“Shipping first time code is like going into debt. A little debt speeds development so long as it is paid back promptly with a rewrite… The danger occurs when the debt is not repaid. Every minute spent on not-quite-right code counts as interest on that debt. Entire engineering organizations can be brought to a stand-still under the debt load of an unconsolidated implementation.”
— Ward Cunningham, 1992
The concept of debt is fairly straightforward: you can pay now, or you can pay later with interest. Any CEO knows their company’s debt load or can ask the CFO when they need a reminder. Yet, even though those same executives understand that software and digital strategy are key to the long-term success of their companies, the concept of technical debt (TD) is still not well understood outside of IT circles, despite this year being the 25th anniversary of Ward Cunningham coining the term. Technical debt is traditionally associated with software development, but it is applicable to any discipline where technology is being used to solve problems and glean insights. Like real debt, TD can be simple debt or it can accrue interest in the form of increased maintenance, complexity, lack of flexibility, and manual labor.
Over the years, we’ve lived through the decisions and consequences of taking on technical debt. Below, we describe why technical debt occurs and provide our views on how to manage it.
Why technical debt happens
In and of itself, technical debt is neither bad nor good — it is a choice. Like financial debt, it can be used as a tool to provide leverage to address a lack of time, resources, or information. Unlike financial debt, however, frequently it is the people towards the bottom of the org chart who are empowered to make the decisions as to when and how much to take on. But these decisions have broad consequences for how a company pursues its goals, and executives need to play an active role in shaping their TD strategy.
For high-functioning teams, technical debt is the result of doing a cost-benefit analysis. For example:
- A software team may work with product owners to decide that it is better to get a product, update, or feature out and into users’ hands, knowing they’ll likely have to tune it over time, than to attempt to build it perfectly from the start.
- In order to fix a production issue, an engineer may deploy a brittle, stopgap fix in order to buy the team time to diagnose and develop a better long-term solution.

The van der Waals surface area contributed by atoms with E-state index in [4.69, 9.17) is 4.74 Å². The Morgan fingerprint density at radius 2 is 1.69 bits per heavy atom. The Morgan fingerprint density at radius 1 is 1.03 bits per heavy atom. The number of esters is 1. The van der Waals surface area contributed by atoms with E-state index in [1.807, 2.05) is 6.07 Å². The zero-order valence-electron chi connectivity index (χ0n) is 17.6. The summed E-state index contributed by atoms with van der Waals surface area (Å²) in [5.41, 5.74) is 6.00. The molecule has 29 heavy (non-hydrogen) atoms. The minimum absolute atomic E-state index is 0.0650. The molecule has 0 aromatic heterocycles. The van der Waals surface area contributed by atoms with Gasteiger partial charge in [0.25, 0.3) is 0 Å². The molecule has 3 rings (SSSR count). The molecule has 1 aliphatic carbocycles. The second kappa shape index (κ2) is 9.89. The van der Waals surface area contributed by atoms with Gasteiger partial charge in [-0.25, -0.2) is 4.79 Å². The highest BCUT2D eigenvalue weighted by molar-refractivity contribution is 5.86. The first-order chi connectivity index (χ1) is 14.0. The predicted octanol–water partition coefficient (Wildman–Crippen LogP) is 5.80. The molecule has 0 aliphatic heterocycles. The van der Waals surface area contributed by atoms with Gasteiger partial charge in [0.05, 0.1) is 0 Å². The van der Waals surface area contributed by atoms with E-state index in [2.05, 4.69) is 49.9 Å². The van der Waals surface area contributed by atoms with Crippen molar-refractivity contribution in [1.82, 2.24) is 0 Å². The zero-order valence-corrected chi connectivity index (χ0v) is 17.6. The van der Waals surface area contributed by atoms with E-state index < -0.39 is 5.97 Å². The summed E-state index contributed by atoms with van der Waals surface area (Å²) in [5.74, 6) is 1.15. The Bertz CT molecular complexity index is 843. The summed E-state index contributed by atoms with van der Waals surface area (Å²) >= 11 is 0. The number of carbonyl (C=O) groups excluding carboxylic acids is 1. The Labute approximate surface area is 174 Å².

For other teams, TD is not a deliberate choice. They can create TD due to shortcomings in leadership, documentation, skill level, collaboration, and process. For example:
- Business executives may create TD by requiring constant changes, not planning well, and over-promising custom deliverables to clients and stakeholders. In order to meet their deadlines, developers take shortcuts and are not allotted time to remove legacy code. If left unchecked, the team will be left with a complex, fragile code base filled with vestigial components that people are scared to touch because every change results in at least one unintended consequence.
- Development teams may create TD by not articulating the need to address TD in a timely fashion. Often developers make the choice to incur TD in order to make up for underestimating a task and then fail to follow up with product owners to properly prioritize and schedule paying it down.
Technical debt tends to accumulate naturally over time. In an example from our own company, our original user-interface (UI) had been outsourced, and as we built our own internal engineering team, we took on more ownership of the UI. At the same time, we were also a typical early-stage product company that was developing features as quickly as possible and innovating as we went. After a few months, the team broached the topic of paying down technical debt with the CEO. We didn’t want to just address the debt, we essentially wanted to start over and rewrite the UI. Why? For one, the UI had become fragile as we built out more and more features. Simple changes required more effort and more testing. The current implementation was also lacking several large, critical features that were going to require significant effort to implement. We saw the UI as more or less a prototype, and recognized its shortcomings as a stable platform.